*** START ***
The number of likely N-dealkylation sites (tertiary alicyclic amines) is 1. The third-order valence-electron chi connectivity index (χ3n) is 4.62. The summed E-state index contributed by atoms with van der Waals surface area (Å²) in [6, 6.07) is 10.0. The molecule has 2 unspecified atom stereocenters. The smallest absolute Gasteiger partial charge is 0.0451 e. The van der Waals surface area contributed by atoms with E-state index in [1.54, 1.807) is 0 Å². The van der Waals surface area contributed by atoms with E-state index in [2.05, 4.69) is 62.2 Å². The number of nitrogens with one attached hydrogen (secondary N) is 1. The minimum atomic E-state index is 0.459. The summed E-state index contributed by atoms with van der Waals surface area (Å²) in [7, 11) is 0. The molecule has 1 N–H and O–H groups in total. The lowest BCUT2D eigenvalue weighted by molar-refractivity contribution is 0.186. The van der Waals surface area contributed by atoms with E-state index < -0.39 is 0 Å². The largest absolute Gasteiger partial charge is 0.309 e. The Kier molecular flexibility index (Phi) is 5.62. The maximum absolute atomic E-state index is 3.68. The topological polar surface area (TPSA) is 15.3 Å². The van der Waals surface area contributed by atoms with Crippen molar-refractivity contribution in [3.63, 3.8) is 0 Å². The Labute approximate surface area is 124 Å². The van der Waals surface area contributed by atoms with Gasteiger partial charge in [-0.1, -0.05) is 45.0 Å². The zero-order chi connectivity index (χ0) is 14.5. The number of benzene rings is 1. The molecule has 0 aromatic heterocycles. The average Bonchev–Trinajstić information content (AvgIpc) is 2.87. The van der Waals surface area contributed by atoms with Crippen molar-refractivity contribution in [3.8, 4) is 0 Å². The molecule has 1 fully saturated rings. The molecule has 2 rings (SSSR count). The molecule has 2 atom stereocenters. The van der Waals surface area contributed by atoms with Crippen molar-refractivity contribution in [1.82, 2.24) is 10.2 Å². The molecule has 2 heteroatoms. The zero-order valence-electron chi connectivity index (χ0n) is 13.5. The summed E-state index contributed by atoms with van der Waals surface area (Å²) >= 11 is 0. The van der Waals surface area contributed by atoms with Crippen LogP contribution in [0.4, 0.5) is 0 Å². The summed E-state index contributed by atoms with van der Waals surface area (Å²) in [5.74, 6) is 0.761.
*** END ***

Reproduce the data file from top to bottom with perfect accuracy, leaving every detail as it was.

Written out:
The number of likely N-dealkylation sites (tertiary alicyclic amines) is 1. The third-order valence-electron chi connectivity index (χ3n) is 4.62. The summed E-state index contributed by atoms with van der Waals surface area (Å²) in [6, 6.07) is 10.0. The molecule has 2 unspecified atom stereocenters. The smallest absolute Gasteiger partial charge is 0.0451 e. The van der Waals surface area contributed by atoms with E-state index in [1.54, 1.807) is 0 Å². The van der Waals surface area contributed by atoms with E-state index in [2.05, 4.69) is 62.2 Å². The number of nitrogens with one attached hydrogen (secondary N) is 1. The minimum atomic E-state index is 0.459. The summed E-state index contributed by atoms with van der Waals surface area (Å²) in [7, 11) is 0. The molecule has 1 N–H and O–H groups in total. The lowest BCUT2D eigenvalue weighted by molar-refractivity contribution is 0.186. The van der Waals surface area contributed by atoms with E-state index < -0.39 is 0 Å². The largest absolute Gasteiger partial charge is 0.309 e. The Kier molecular flexibility index (Phi) is 5.62. The maximum absolute atomic E-state index is 3.68. The topological polar surface area (TPSA) is 15.3 Å². The van der Waals surface area contributed by atoms with Crippen molar-refractivity contribution in [3.63, 3.8) is 0 Å². The Labute approximate surface area is 124 Å². The van der Waals surface area contributed by atoms with Gasteiger partial charge in [-0.1, -0.05) is 45.0 Å². The zero-order chi connectivity index (χ0) is 14.5. The number of benzene rings is 1. The molecule has 0 aromatic heterocycles. The average Bonchev–Trinajstić information content (AvgIpc) is 2.87. The van der Waals surface area contributed by atoms with Crippen molar-refractivity contribution in [3.8, 4) is 0 Å². The molecule has 1 fully saturated rings. The molecule has 2 rings (SSSR count). The molecule has 2 atom stereocenters. The van der Waals surface area contributed by atoms with Crippen molar-refractivity contribution in [1.82, 2.24) is 10.2 Å². The molecule has 2 heteroatoms. The zero-order valence-electron chi connectivity index (χ0n) is 13.5. The summed E-state index contributed by atoms with van der Waals surface area (Å²) >= 11 is 0. The van der Waals surface area contributed by atoms with Crippen LogP contribution in [0.4, 0.5) is 0 Å². The summed E-state index contributed by atoms with van der Waals surface area (Å²) in [5.74, 6) is 0.761.